…second place for the ‘most aesthetically unpleasing plant after a freeze award’
has just been awarded to this…
It was once a mythical creature that enveloped and sank many a boat crossing my stock tank with sharp writhing arms,
and now it has been reduced to beef jerky. Oh, how the mighty fall.
One plant that turns color and strangely lives up to its name after a few hard freezes is the cardboard palm (it is actually a cycad).
What were once olive green leaves that feel like cardboard to the touch, (hence the name Cardboard Palm),
turn to a rusty orange-brown aged-mahogany after a freeze. I have had these two cycads for many years now, both usually return from the ground with fresh green growth in the spring. Considering this is a native to the southeastern Veracruz state in eastern Mexico this plant has done quite well for me under the canopy of my post oak.
Note: This plant is poisonous to animals and humans – no treatment for the poisoning is currently known.
Enough of the brown and wizened – we have cone flowers on the rise, not to mention larkspur and bluebonnets, and then there is the early blooming
Texas scarlet flowering quince:
The flowers of this small shrub emerge before the foliage develops, a very early and prolific bloomer.
This is what happens to an iPhone when it gracefully pirouettes through the air and performs a spectacular landing on top of a pointed piece of decomposed granite.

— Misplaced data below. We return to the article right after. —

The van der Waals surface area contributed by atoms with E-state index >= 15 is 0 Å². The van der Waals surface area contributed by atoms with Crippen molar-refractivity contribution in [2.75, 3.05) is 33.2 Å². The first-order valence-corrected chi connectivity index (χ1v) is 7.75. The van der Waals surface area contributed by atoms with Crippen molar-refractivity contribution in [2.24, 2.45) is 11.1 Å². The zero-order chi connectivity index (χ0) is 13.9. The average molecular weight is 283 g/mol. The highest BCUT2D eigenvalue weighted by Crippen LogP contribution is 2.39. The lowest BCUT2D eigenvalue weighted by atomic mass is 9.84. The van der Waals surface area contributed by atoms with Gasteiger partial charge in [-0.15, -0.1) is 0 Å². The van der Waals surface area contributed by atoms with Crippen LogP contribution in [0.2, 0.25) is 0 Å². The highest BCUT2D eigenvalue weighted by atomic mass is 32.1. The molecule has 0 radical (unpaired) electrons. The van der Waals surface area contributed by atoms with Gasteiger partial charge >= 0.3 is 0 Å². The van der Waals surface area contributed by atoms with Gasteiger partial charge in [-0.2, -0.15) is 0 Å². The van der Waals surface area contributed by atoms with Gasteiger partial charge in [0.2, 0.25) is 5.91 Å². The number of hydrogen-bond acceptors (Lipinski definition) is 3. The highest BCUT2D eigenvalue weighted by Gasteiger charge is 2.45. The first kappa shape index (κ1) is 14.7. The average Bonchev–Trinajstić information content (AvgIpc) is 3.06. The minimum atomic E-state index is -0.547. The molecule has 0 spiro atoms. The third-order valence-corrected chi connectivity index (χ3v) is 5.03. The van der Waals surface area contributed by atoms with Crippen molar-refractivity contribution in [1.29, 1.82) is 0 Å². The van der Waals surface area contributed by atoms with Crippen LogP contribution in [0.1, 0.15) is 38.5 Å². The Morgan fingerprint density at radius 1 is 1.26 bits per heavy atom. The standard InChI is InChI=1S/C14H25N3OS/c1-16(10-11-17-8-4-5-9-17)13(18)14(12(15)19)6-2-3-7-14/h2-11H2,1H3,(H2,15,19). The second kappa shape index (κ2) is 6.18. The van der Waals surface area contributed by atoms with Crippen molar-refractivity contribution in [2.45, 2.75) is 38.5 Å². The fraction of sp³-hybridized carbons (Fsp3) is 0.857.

It didn’t stand a chance.
I decided to channel my annoyance on my one remaining pampas grass. It has been long in the tooth for a few years now after all.
I went into the house, put on my dedicated pampas removal outfit (complete with my new magazine and duct tape forearm protectors, an idea I adapted from):
The thinking here being, if these could stop the gnashing teeth of
it should provide adequate protection from a pampas.
The passage of time has been long enough for me to forget just how stubborn these large grasses are to get out of the ground (I started with three) and this one was a monster. I believe it had rooted in two additional areas from the main grass. It was a tri-pampas and it took me all of 30 minutes hacking at it to get it to topple.
It would have been less but every couple of minutes I had to perform my customary
to escape the scurrying unmentionables that boiled out of its rotten interior.
At least there wasn’t a snake.
I do like pampas, especially the pink variety and they look great for a number of years, but they do have a garden shelf-life unless work is put into pruning them back every year when they mature. I have heard of people burning them back to the ground in the winter months – I would imagine this helps maintain the original form of the plant, but for fear of igniting my neighborhood and obtaining a Darwin award this is really not practical in the Patch.
I recently returned to a landscape I completed.
Here is the water feature that was installed with baby roses as a backdrop:
About a year later,
and the boulder has taken on some great coloration.
And why the post title you may ask?
Nothing more I am afraid.
Stay Tuned for:
“The Doll House”
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